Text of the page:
Feeling Shirty

I am a lawyer.  It is an occupational hazard that I must wearing boring button-up shirts.  I have them in all shades of boring, including blue and black and boring stripes (but no white because – have you met me? I cannot wear white.  It will, before not too long, be that Pantone shade of coffee with a dash of oil, grass, bike chain grease and tomato seeds.  I expect that shade will be Pantone’s colour of the year in 2032.  I’m just well ahead of the trend).  I have a few less boring ones, too, including teal paisley (yeah!), yellow flowers and red polka-dots.  These are all purchased shirts and none of them fit me properly.  They are invariably too tight across the back, sometimes too loose through the waist and hips, and always gape at either the apex of my boobs or just underneath or, perplexingly and aggravatingly, both.  Always, Also, I find it difficult to raise my arms fully while wearing them.  And yes, of course I need to raise my arms high above my head ALL THE TIME at work.  Don’t you?

A long, long time ago, when I was a brand new lawyer and working in a courtroom, I wore an awesomely boring beige with red and black stripes shirt and probably some kinda black trouser and maybe some kinda black jacket but maybe not – I don’t really remember that part.  One morning, I sat opposite a number of male lawyers in dark, dark suits and pale coloured shirts and stripey ties.  I don’t really remember what they wore, but I do remember that there were no other women, except for the most important person in the room (not me, except for in this story).  There was a young-ish lawyer, maybe he was a brand new lawyer too, I did not know.  He sat there and kept looking at my chest.  His eyes held mine, and then he would slowly drag his eyes down to my chest and make his eyes round and big and raise his eyebrows.  You can imagine how impressed I was by this behaviour.  In the break, he came up to me, and I thought, ‘Here we go -‘ and he said, “Miss.  Sorry, Ms?” and then he blushed.  He said, “Um, your shirt. Um.” So I looked down at my shirt and both the button at the apex and the one directly below it had come undone.  I said, “Ugh. Sorry,” and quickly did them up.  He took his blushing self away and I never wore that shirt ever again.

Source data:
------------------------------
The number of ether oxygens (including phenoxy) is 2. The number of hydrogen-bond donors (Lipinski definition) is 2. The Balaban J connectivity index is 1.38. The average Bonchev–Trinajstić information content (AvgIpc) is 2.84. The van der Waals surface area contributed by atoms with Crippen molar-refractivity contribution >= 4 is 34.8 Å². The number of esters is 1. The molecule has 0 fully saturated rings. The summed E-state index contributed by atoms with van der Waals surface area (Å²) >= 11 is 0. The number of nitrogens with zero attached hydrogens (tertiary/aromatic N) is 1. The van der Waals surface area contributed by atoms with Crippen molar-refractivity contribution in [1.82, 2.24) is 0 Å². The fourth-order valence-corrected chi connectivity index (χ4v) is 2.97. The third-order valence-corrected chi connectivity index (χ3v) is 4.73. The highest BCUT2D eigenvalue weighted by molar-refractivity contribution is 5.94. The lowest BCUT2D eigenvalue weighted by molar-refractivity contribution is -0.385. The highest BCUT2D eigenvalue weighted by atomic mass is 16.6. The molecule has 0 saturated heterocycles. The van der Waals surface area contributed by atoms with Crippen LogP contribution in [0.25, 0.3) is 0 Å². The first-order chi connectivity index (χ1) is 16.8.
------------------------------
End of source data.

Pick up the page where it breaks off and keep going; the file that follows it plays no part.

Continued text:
It’s no longer the case that I have to be suited up everyday but I still find myself compelled to wear shirts, especially if I’m appearing at some formal thing.  A shirt simultaneously sets the tone and puts me into character.  As I’m now in a more relaxed work environment, I can also wear shirts with jeans and feel dressy enough for work.  Also, I like shirts.  I like their crispness and how finished they seem.  My partner looks smashing in his.  I always feel a bit more put together when I wear mine (although perhaps not when they gape and display my body parts to the world when I do not want them to).

Conquering shirts feel like a final frontier in sewing for me.  Except, when I think about it, everything that I haven’t done yet feels like a final frontier.  I spent some time trying to work out what item, if successfully made by me, would make me sit back and go, ‘That’s it, there’s no turning back. I’m a die-in-the-ditch survival woman making all her own clothes.’  A bra? A coat? Technical hiking gear? Except that, actually, there has been no turning back for a long time.  There’s probably no point even pondering it, but I like to pontificate, so I’ll just keep at it, if you don’t mind.

So, yes. The Shirt.  I will conquer it.  I have a bajillion patterns – Kwik Sew , a vintage one that I snaffled from a Pattern Parcel, Sew Loft’s Caroline shirt (now called something else and they make me mad, so I don’t want to talk about it) and Deer and Doe’s Bruyere.  I’m plunging into the Bruyere first.  



This might be my weekend project. Or I might get distracted, because there are some items I need more.


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28 Comments

  1. Cheering you on from here. Sewaholic have done lots of shirtmaking posts lately which might help. Grainline have the Alder & Archer sewalongs which have lots of good tips and techniques. Have fun (or have fun being distracted!)

    Reply